Share this article

The Service Delivery and Budget Implementation Plan comprises capital works plans, service delivery targets and performance indicators.
IMPROVING the lives of people living in historically disadvantaged areas such as informal settlements and townships is the main focus of the Service Delivery and Budget Implementation Plan (SDBIP) financial year.

 

Basic service deliveryResidents require basic service deliveryThe SDBIP comprises detailed capital works plans broken down by ward, service delivery targets and performance indicators for each quarter, and monthly projections of revenue to be collected. It was approved by the City council on 30 July.
 

Virgil James, the City’s spokesperson, says the SDBIP is a contract between the City and its residents. “We are saying these are the goals and objectives we are going to achieve by the end of the financial year,” he explains.

The public played a part in preparing plan, as it was consulted. “They are the ones who indicated the changes they needed to see in their communities,” he adds.

People have requested services such as public lighting, water, electricity, roads, clinics, parks, libraries, bridges and other facilities.

The SDBIP instils trust between the City and its residents, says James. “It ties us to implement what the community has asked us to perform.”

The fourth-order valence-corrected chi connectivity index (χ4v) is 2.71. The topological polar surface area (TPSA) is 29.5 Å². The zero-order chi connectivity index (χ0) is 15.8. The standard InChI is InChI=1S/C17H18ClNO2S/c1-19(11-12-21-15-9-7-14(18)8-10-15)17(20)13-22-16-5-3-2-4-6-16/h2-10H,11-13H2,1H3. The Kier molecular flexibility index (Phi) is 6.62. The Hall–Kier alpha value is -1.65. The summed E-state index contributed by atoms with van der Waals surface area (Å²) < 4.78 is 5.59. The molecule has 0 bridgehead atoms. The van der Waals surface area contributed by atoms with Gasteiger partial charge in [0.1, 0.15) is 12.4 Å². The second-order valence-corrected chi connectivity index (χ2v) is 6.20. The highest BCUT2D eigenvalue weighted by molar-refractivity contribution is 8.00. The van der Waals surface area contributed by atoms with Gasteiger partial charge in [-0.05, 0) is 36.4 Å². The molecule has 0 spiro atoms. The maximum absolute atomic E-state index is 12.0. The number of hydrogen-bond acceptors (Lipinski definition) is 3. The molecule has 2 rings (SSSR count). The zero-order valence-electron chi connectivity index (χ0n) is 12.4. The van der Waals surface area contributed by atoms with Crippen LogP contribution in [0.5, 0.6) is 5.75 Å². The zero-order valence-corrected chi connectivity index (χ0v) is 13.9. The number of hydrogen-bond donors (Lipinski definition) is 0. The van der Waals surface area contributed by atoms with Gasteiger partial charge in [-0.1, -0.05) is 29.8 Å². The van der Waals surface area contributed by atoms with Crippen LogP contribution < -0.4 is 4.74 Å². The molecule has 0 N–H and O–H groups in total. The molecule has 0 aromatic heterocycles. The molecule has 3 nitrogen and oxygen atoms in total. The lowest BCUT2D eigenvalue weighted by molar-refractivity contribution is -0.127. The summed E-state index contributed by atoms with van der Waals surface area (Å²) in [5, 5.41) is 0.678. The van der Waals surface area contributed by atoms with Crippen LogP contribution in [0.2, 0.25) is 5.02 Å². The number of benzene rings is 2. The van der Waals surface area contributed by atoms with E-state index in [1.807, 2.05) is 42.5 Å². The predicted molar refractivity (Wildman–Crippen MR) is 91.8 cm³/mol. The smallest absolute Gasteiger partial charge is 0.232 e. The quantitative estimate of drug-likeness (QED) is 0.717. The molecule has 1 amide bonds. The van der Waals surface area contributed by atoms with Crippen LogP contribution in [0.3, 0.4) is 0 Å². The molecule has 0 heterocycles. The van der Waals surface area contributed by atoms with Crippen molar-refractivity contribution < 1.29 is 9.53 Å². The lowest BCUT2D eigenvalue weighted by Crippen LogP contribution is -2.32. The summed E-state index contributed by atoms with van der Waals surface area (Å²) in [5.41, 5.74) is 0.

For the 2011/12 financial year, the City has set aside R33-billion for capital and operational projects to ensure world-class service delivery. The capital budget is R3,7-billion, which will be used for new developments, and the operational budget is R29-billion, which will be used for maintenance.

The City is satisfied with the previous year’s budget spend of 95 percent of its R28,3-billion budget. “If we do not spend, it means we are under-delivering,” James points out.

Joburg aims to continue delivering basic services while being visionary enough to take the city to the next level.

According to the SDBIP, 38 percent of the City’s revenue will be generated from electricity tariffs. Property rates, water and sewerage will contribute 17 percent; the balance will come from operating grants, refuse collection, fines, rental facilities and interest earned.

Related stories:

New City manager appointed
City responds to audit report
Tau tables big budget
Residents help draft City’s growth plans
Biggest budget ever for Joburg